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By Renée Smith | j&R Tutoring Academy of Indiana

When I got married, oh, so many years ago, my husband had custody of his two small children from his prior marriage. Consequently, at the tender age of 23, I became a full time mother! I was also teaching school at the time.

In my innocence I thought I could handle the situation with no problem! I had completed college a year earlier and studied child psychology, education, etc. (I could veer into the at-the-time uncharted territory of full time step-parenting, but that is not what this installment is about!)

My husband, Ed, God rest his soul, carried enormous guilt from the divorce and was determined to be the best dad he could be. In his mind that meant the kids should be perfect. If they were perfect, then that meant he was a good dad.

What I am about to share is rather personal, but Ed won’t mind. Our greatest disagreements over the years were not about money, or jobs, or where to go on vacation. Our greatest disagreements were about discipline!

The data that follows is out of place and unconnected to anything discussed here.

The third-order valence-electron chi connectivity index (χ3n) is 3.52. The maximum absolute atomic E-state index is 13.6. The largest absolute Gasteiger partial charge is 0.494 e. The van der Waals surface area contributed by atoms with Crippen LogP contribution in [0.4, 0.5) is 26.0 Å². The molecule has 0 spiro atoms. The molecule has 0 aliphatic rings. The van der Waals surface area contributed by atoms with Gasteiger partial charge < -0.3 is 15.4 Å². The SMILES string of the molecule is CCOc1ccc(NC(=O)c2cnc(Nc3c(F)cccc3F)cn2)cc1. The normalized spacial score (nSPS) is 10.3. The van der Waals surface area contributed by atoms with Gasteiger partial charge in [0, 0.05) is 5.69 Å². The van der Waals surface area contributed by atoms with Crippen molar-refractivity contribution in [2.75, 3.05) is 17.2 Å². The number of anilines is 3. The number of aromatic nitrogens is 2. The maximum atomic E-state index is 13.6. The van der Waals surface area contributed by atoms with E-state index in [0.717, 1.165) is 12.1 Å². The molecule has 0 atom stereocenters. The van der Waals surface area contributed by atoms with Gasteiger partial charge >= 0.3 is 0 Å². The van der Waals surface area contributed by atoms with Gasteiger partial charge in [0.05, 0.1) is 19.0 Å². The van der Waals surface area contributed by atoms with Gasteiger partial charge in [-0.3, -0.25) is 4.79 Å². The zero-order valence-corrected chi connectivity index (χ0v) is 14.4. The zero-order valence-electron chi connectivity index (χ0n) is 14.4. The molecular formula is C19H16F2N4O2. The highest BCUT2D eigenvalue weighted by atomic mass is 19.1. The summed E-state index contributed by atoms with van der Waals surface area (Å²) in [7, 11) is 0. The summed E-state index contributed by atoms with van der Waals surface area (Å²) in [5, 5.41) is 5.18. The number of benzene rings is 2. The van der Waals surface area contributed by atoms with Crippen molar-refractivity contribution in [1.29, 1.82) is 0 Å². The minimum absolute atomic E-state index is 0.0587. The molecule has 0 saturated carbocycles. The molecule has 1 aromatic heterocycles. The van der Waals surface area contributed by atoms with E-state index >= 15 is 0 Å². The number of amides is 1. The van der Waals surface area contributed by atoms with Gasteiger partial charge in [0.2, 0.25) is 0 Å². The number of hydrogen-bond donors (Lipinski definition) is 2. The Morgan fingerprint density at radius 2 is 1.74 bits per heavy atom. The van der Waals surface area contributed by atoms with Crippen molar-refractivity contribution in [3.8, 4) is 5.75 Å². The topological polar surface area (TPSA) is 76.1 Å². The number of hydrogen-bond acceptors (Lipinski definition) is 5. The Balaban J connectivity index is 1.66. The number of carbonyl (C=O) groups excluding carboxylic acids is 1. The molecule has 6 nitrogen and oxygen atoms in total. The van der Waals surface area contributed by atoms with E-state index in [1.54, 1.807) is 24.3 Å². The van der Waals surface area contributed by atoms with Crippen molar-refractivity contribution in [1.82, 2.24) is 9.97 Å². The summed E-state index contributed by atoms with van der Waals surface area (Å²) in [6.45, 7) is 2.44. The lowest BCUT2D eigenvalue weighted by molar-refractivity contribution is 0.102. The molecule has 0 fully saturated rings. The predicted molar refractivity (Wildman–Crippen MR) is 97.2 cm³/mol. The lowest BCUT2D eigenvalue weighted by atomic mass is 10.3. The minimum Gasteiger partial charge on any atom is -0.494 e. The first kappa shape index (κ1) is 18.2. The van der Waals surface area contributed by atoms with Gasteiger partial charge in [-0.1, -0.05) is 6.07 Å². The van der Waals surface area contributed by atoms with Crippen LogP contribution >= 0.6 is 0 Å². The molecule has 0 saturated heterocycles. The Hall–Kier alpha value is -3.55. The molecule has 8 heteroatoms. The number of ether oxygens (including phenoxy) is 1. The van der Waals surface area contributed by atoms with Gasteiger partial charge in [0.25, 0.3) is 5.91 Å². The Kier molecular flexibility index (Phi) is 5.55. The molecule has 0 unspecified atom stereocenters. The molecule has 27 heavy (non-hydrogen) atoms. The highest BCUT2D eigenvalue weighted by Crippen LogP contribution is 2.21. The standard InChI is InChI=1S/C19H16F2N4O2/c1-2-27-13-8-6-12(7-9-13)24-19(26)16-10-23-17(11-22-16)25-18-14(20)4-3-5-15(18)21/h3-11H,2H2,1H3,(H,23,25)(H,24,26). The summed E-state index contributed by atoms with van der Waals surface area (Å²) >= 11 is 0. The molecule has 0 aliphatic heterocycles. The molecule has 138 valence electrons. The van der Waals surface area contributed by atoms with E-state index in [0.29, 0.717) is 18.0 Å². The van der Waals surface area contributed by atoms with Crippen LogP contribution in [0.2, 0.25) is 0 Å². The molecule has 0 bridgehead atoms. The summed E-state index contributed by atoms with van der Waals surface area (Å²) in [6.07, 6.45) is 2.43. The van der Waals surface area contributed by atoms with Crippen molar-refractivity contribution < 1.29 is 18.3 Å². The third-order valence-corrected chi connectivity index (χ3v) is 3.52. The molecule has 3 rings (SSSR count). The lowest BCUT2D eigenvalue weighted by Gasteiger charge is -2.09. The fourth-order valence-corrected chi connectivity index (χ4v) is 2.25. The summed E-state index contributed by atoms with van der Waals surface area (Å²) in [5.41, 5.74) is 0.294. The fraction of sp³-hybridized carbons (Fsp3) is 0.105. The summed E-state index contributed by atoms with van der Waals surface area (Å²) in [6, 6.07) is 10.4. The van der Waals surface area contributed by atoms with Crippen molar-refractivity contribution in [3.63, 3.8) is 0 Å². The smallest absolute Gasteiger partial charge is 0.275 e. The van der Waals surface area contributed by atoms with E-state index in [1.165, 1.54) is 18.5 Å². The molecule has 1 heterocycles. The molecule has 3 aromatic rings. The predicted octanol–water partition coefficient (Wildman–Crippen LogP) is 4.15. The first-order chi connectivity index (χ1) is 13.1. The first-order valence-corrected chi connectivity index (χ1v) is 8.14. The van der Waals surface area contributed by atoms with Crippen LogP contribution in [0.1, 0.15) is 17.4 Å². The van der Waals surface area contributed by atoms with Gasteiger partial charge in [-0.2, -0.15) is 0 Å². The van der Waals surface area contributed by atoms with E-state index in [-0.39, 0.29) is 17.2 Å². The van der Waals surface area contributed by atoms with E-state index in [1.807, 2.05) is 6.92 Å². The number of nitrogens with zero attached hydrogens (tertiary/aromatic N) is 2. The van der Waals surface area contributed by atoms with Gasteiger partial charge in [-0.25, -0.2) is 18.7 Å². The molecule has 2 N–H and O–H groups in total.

In his mind a good father raised good children, who were, in turn, always good. As a result his discipline was rigid. As the newcomer to the family, I was hesitant to contradict his methods. However even before we tied the knot, I was having real concerns.

Now I was not raised in a free-for-all environment. My parents were quite strict, but what I was witnessing was not realistic. When I finally built enough courage to speak up and suggested that some of the behaviors he was expecting were beyond what young children could do, he would tell me that they had to learn some time.

Yes, I agreed, but now was not the time! He was literally expecting them, a three and a five year old, to behave like miniature adults. As the about-to-be stepmother, I was in a precarious position trying to tell my future husband how to discipline his children! But I did.

Ironically a few years later, after we had added two more children to the mix, my four-year-old son’s best friend, told me I was the “meanest mother on Mulberry!” I laughed then and still do every time I remember.

Although children need boundaries and discipline, they should be age appropriate. As children grow and learn, their natural curiosity hopefully leads them to try to new things, to challenge the status quo. Parents constantly walk a fine line between encouraging growth and preventing disaster!

Perfection is just not possible and neither too much permissiveness nor too much discipline will achieve it!

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